A look at the history of Cathedral Basilica of Saints Peter and Paul

EMBED </>More Videos

When Pope Francis celebrates mass at the Cathedral Basilica of Saints Peter and Paul in September, it will be just the latest significant chapter in this cathedral's rich history.

When Pope Francis celebrates mass at the Cathedral Basilica of Saints Peter and Paul in September, it will be just the latest significant chapter in this cathedral's rich history.

"The Basilica will be full. We'll use every inch of space," said Reverend Dennis Gill, pastor and rector of the cathedral parish.

The mother church of the Archdiocese of Philadelphia opened in 1864 on the East side of Logan Square. At the time, Abraham Lincoln was president.

"This location may not have been considered the prime location that it is today, just a little outside the center of town," said Rev. Gill.

The dome identifies the building from afar. Four massive Corinthian columns are positioned at the facade.

This is the largest brownstone structure in Philadelphia. The stone originally came from quarries in Connecticut and New Jersey, and while it's had to be repaired over the years, it has become a distinctive feature.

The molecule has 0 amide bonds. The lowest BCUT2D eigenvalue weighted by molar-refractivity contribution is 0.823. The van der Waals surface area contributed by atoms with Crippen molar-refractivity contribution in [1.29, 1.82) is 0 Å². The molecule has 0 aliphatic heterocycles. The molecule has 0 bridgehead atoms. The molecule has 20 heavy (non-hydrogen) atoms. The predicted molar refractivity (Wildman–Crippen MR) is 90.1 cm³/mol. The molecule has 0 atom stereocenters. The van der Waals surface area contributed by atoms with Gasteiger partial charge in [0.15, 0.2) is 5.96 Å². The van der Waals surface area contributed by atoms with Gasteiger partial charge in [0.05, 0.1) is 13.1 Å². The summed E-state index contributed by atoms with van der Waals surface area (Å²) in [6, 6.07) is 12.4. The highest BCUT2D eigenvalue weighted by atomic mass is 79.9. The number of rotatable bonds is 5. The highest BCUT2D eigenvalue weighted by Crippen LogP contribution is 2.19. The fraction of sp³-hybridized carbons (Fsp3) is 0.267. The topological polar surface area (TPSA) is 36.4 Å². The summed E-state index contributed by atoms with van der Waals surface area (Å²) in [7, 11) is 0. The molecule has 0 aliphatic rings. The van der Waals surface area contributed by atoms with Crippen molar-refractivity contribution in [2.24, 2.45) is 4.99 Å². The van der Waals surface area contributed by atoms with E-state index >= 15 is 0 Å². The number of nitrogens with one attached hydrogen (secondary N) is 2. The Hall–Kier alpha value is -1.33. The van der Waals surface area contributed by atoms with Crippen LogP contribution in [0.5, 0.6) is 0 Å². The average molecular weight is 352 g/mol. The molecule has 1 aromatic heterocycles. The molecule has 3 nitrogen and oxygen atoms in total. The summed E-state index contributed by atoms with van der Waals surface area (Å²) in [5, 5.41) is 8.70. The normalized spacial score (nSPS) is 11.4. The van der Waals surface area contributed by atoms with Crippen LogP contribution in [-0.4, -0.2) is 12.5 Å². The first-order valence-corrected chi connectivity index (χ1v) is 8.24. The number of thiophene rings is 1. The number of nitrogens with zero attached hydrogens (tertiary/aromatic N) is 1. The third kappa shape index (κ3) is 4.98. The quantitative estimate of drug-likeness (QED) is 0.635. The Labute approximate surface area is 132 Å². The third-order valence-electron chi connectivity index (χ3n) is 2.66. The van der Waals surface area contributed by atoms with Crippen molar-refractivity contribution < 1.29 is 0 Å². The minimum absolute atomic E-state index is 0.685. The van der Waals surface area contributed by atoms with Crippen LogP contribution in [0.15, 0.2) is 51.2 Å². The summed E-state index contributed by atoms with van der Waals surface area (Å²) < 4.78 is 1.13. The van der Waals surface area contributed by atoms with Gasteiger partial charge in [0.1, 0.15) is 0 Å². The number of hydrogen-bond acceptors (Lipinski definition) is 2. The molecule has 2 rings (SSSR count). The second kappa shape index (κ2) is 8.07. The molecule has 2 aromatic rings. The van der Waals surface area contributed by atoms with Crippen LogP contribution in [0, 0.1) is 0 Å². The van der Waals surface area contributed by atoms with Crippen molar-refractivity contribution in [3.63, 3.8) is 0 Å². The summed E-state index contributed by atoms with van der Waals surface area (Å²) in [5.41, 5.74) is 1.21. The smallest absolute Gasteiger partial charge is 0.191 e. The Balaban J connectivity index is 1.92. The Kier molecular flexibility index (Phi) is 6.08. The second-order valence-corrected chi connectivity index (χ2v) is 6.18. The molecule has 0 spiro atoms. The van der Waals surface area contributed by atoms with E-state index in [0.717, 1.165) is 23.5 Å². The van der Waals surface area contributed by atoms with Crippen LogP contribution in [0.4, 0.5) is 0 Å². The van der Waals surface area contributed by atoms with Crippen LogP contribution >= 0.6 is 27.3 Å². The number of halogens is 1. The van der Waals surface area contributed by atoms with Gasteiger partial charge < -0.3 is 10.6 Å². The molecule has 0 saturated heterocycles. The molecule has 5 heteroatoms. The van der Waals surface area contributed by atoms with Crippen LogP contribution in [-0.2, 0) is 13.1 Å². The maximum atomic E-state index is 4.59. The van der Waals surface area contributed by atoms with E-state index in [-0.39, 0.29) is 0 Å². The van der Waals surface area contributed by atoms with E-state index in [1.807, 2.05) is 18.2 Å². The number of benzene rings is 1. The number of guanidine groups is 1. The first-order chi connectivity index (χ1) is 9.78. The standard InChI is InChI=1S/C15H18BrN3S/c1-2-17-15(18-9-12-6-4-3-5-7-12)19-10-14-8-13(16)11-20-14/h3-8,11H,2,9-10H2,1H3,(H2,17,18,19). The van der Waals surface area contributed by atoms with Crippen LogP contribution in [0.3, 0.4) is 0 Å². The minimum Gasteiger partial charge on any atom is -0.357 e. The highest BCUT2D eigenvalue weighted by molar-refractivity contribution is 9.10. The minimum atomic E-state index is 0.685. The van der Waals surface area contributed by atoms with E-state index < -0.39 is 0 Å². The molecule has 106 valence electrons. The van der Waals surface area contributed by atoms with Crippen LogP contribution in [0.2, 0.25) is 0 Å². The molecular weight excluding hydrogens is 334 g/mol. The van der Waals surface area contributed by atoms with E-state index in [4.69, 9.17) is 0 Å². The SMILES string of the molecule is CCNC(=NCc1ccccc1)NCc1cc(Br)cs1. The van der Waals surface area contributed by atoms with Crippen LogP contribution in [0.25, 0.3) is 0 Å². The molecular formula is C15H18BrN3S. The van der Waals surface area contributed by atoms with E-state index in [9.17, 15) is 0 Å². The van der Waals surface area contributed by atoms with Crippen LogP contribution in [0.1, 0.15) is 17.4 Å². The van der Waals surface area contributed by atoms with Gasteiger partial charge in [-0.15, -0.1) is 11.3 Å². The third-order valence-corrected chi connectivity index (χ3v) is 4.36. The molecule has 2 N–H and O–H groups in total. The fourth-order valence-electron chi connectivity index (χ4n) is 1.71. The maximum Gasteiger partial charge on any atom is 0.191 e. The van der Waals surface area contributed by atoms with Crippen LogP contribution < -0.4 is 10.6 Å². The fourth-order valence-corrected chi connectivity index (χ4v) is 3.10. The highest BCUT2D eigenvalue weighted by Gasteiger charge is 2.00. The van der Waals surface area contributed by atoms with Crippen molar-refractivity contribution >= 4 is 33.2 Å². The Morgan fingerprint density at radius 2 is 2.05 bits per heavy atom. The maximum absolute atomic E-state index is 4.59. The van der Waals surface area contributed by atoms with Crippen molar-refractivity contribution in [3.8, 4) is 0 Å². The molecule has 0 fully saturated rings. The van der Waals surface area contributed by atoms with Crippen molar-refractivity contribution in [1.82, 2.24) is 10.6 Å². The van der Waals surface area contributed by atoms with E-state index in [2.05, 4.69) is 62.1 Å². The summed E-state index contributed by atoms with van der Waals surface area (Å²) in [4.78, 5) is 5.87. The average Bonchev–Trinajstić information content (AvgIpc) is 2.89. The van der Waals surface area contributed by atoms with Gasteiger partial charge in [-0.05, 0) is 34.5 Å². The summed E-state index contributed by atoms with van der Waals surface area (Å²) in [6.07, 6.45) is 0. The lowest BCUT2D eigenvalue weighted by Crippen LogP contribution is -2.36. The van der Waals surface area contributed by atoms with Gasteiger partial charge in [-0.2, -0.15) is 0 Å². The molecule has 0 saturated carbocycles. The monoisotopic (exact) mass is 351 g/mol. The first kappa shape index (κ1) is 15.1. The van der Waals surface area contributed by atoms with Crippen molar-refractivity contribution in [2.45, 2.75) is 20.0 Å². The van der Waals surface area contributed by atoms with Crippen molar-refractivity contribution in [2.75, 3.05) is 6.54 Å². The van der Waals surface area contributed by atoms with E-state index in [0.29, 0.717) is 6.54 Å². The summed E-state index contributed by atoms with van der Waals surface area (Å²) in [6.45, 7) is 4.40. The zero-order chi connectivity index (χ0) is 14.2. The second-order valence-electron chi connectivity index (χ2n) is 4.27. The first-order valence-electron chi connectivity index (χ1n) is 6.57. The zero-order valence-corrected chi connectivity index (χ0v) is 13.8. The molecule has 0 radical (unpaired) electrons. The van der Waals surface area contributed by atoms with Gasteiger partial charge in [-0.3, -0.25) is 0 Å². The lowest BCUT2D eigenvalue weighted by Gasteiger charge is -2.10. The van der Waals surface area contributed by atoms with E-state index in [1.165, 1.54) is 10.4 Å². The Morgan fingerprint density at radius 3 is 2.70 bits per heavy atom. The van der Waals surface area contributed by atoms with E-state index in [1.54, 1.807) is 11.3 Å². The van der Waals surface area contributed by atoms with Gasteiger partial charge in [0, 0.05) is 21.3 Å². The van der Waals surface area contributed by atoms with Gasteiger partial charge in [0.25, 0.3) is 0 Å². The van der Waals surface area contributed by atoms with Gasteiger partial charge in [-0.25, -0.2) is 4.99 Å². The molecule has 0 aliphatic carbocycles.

"It wasn't a period of great affluence for the church in the City of Philadelphia so at the time it was not considered the most expensive stone to be used," said Rev. Gill.

While the pope's visit is being widely celebrated, at the time this cathedral was built an anti-Catholic sentiment existed in the city. And that was taken into account in some of the architectural features.

At a time when Catholic churches were being burned in riots, only some very high clerestory windows were built to prevent vandalism.

"In fact there's a story that the bishop at the time or the contractors at the time would have people throw rocks as high as they could to see where the windows should go," said Rev. Gill.

The stained glass windows behind the altar were added in a major renovation in the 1950s.

The interior is spacious, ornate, with bronze chandeliers, and a floor of marble tile.

The organ is one of the largest in the city.

And while only so many people can fit inside when the pope offers mass, this church is special for Catholics and non-Catholics alike.

"Everyone is welcome here, everyone has a home here," said Rev. Gill.

Related Topics:
religionphiladelphia archdiocesephilly newscatholic churchhistoryreligionCenter City Philadelphia
(Copyright ©2017 WPVI-TV. All Rights Reserved.)

Load Comments